Climbers - Clematis - Źródło Dobrych Pnączy


Growing climbers

Apart from clematis, there exists a large group of climbing vines worth popularising. Climbers take up little space in the garden all the while giving a spectacular display owing to the mass of greenery they produce: Silvervine Fleeceflower (Fallopia), Dutchman’s Pipe (Aristolochia), Oriental Bittersweet (Celastrus), Trumpet Creeper (Campsis), Vitis, Parthenocissus, Monks Hood Vine (Ampelopsis), Actinidia, beautiful flowers: Wisteria, Trumpet Creeper (Campsis), Honeysuckle (Lonicera) and ornamental fruit: Oriental Bittersweet (Celastrus), Nightshade (Solanum), Ampelopsis, as well as edible fruit: Actinidia, Magnolia Vine (Schisandra) and Akebia. The majority of climbers climb by twining spirally round the support, while others, owing to the presence aerial rootlets e.g. Ivies (Hedera), Climbing Hydrangea (Hydrangea anomala subsp. petiolaris), Trumpet Vine (Campsis), Japanese Hydrangea Vine (Schizophragma hydrangeoides) and Wintercreeper Euonymus (Euonymus fortunei), or adhesive tendril tips, e.g. Japanese Creeper (Parthenocissus), are self-clinging and can scale a flat wall, without added support.

Climbers are particularly useful for covering outer walls of buildings. Apart from their decorative aspect, they also act as insulation during winter, and retain a pleasant coolness inside the house during hot summer days. They also help keep the walls dry by shielding them from the rain, and draining excess water away from the foundations. Creepers are best suited to this end, but you can equally well use ivies or Trumpet Vine, or any other climber on condition that a suitable support is provided.

Climbers can cover unsightly buildings, sheds, warehouses, rubbish sheds, etc. hiding them quickly from view. If you want to have the effect in just one year, you should try Silvervine Fleeceflower (Fallopia aubertii), Hop (Humulus), on clematis belonging to the Tangutica Group e.g. 'Bill MacKenzie' or ‘Lambton Park’ or alternatively, Clematis'Paul Farges' of the Vitalba Group. If you can wait 2-3 years, you can use any climbing vine described in this section.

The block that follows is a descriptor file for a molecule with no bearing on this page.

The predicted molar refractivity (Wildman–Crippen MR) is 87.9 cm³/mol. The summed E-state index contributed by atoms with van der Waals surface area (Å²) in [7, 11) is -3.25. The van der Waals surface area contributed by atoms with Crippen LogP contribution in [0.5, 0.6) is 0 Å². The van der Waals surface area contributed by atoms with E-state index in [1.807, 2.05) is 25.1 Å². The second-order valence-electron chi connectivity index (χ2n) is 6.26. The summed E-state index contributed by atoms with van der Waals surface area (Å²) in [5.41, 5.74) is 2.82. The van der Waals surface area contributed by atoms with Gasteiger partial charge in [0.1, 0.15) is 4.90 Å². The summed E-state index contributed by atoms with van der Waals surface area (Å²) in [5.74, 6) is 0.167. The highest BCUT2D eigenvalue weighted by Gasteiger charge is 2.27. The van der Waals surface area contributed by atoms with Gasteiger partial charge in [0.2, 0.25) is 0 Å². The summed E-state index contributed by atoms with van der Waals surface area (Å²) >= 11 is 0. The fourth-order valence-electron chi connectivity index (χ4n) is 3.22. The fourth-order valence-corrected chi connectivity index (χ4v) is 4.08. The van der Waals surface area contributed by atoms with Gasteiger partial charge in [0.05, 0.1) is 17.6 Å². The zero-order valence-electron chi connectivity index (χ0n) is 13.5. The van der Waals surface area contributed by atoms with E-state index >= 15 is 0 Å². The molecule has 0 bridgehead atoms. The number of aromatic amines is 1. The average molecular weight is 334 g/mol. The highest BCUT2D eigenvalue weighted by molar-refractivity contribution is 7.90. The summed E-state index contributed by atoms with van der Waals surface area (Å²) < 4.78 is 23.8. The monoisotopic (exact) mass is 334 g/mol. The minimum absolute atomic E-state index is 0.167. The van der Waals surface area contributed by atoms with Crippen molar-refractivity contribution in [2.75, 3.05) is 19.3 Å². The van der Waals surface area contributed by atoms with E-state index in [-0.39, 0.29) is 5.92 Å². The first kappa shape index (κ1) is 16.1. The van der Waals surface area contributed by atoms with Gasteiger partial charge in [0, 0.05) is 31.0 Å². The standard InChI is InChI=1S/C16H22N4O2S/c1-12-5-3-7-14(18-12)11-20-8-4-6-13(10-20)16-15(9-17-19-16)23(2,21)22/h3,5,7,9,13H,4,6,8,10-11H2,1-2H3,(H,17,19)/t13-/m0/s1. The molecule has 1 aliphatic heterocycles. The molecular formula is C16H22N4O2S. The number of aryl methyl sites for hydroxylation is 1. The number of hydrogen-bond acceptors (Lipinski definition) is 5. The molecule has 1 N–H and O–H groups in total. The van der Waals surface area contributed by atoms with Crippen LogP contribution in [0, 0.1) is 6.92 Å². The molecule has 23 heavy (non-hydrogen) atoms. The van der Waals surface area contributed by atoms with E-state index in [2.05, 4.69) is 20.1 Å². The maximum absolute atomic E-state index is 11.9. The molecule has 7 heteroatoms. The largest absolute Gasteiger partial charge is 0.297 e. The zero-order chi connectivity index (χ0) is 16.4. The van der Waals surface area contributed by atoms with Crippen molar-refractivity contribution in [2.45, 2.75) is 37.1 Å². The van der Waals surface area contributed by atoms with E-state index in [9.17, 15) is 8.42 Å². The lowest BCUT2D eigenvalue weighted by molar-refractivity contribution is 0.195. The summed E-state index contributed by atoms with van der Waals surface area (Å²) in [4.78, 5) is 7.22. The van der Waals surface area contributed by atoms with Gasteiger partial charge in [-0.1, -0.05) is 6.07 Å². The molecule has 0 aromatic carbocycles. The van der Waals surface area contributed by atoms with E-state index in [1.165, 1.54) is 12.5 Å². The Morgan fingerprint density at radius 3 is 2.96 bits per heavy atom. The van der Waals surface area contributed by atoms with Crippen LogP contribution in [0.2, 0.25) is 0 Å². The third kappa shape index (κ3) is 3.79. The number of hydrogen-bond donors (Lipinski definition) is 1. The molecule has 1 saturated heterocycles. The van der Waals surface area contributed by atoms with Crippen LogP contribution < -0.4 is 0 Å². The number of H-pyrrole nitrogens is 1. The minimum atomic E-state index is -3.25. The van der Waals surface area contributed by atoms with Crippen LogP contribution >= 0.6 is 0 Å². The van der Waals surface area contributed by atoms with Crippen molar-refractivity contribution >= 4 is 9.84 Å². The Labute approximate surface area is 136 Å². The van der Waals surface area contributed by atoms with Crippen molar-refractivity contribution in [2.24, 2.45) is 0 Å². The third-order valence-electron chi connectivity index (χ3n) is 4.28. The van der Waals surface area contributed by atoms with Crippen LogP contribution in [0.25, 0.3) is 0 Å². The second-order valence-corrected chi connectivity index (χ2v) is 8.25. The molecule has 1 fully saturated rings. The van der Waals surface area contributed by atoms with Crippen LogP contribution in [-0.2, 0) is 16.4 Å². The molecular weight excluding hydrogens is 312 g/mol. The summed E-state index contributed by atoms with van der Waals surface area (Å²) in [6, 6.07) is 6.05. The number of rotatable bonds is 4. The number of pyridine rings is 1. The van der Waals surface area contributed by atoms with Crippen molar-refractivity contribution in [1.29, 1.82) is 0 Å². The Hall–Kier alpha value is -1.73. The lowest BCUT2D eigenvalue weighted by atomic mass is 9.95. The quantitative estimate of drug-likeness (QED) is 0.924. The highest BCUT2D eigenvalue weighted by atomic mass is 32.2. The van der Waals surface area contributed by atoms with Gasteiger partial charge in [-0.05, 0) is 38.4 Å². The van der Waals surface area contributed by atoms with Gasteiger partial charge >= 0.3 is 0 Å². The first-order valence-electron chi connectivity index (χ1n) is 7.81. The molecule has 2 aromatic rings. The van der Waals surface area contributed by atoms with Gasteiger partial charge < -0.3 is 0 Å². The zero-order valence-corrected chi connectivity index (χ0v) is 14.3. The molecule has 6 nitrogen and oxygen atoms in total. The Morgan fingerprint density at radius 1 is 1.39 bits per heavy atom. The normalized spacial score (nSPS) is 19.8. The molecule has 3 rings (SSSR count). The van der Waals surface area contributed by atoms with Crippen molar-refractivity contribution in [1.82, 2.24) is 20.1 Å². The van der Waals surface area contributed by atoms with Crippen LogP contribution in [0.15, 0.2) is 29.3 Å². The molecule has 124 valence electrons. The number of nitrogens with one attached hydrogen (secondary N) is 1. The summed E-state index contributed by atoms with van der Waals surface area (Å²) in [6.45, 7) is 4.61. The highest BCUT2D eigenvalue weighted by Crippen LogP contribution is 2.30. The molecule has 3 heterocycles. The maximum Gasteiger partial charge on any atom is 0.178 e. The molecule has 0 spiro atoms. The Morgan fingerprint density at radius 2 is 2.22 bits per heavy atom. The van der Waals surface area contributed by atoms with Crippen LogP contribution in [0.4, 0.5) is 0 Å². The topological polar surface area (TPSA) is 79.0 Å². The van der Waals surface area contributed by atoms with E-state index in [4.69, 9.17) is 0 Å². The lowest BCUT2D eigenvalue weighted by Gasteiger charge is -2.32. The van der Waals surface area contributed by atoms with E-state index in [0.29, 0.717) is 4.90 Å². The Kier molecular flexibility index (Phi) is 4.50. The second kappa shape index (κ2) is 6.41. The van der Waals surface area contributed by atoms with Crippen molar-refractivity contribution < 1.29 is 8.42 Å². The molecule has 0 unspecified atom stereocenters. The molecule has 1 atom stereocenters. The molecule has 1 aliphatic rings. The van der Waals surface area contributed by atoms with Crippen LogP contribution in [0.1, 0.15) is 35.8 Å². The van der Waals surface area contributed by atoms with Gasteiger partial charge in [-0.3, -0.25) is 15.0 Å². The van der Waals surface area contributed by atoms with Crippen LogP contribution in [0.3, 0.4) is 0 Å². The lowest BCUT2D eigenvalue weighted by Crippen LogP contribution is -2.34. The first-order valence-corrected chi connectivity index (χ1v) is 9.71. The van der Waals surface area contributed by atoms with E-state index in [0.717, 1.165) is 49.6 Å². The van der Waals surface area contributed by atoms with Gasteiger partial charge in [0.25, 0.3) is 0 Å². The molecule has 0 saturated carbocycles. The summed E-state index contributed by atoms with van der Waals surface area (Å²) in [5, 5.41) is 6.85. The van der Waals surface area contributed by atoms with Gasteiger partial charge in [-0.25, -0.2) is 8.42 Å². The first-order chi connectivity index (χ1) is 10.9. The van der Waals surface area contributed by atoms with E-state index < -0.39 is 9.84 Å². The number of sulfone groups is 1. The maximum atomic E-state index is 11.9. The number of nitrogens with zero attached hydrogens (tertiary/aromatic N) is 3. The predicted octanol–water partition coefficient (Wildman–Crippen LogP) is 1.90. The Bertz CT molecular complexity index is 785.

Climbers can grow up various kinds of fences (np. siatki) (e.g. wire meshes). They will not only provide decoration, but will also screen us from nosy people's eyes and protect us against winter and dust. The following plants are excellent for this purpose: Common Ivy (Hedera helix), Japanese honeysuckle (Lonicera acuminata), clematis of the Atragene Group (especially 'Pamela Jackman'), the Tangutica Group (especially 'Lambton Park'), the Viticella Group (especially 'Etoile Violette' and 'Polish Spirit') and the Vitalba Group (especially 'Paul Farges'), Monks Hood Vine (Ampelopsis aconitifolia), Virginia Creeper (Parthenocissus quinquefolia) and Boston Ivy (Parthenocissus tricuspidata).

The majority of climbers don’t require any special soil conditions, but since they produce a large mass of greenery, they don’t like very dry and poor soils. Heat-loving species, such as actinidias (Actinidia), wisterias (Wisteria) and trumpet creepers (Campsis), prefer warm, sheltered and sunny sites, while Common Ivy (Hedera), Climbing Hydrangea (Hydrangea anomala subsp. petiolaris), Dutchman’s Pipe (Aristolochia), Schizophragma (Schizophragma), Wintercreeper (Euonymus fortunei), Akebia (Akebia), Hop (Humulus) and some honeysuckles (Lonicera) will feel better in a cooler, shaded and moist site.

When planting climbers dig a hole of 50x50x50 cm and fill it with fertile soil. Depending on the species, put the plant 0-10 cm deeper than it used to grow in a pot, at least 30-50 cm away from the wall and 50-100 cm away from the trees. Well chosen and correctly planted climbers can grow for many years, decorating your garden all year round and providing excellent shelter for birds.

Actinidia kolomikta - Arctic beauty kiwi

Actinidia kolomikta (Arctic beauty kiwi) requires around 130 days without ground frosts in order to yield fruit. Berries ripen in August and fall immediately, which reduces significantly its potential for widespread consumer use.

The fruit is oblong, about 2cm long, tasty, sweet and succulent. The plant can yield up to 10kg of fruit. Cats are very fond of this shrub and can damage it by scratching or biting the leaves, so it’s better to secure the base with a net for the first three years. When fully hardened, it can withstand frost and cold even down to 40 degrees below zero.

Clematis Kolomikta

There are several varieties known in Poland:

  • 'Adam' - a very ornamental Polish male form with beautifully variegated foliage and attractive male flowers; a good pollinator for all cultivars of Actinidia kolomikta. Selected by Szczepan Marczynski and introduced to the market in 2001.

Clematis Kolomikta

  • 'Dr Szymanowski' -  a Polish dioecious variety, remarkable on account of its variegated foliage and tasty fruit. Very prolific, it starts bearing fruit in its fourth or fifth year after planting.

Clematis Kolomikta

  • 'Sentyabraskaya' - a prolific Ukrainian female variety with attractively variegated foliage. In the third or fourth year after planting it starts yielding tasty slightly aromatic fruit that ripens in August.

Clematis Kolomikta

  • 'Vitakola' - an excellent Czech cultivar yielding a bounty of tasty fruit, exceptionally large for this species. With its ornamental leaves and lemon scented flowers it is an attractive feature in any garden.

Clematis Kolomikta

Actinidias best propagated from stem cuttings taken in midsummer, or by layering. It should be grown in a container for 1-2 years to ensure good rooting before planting it out into its permanent position in the garden.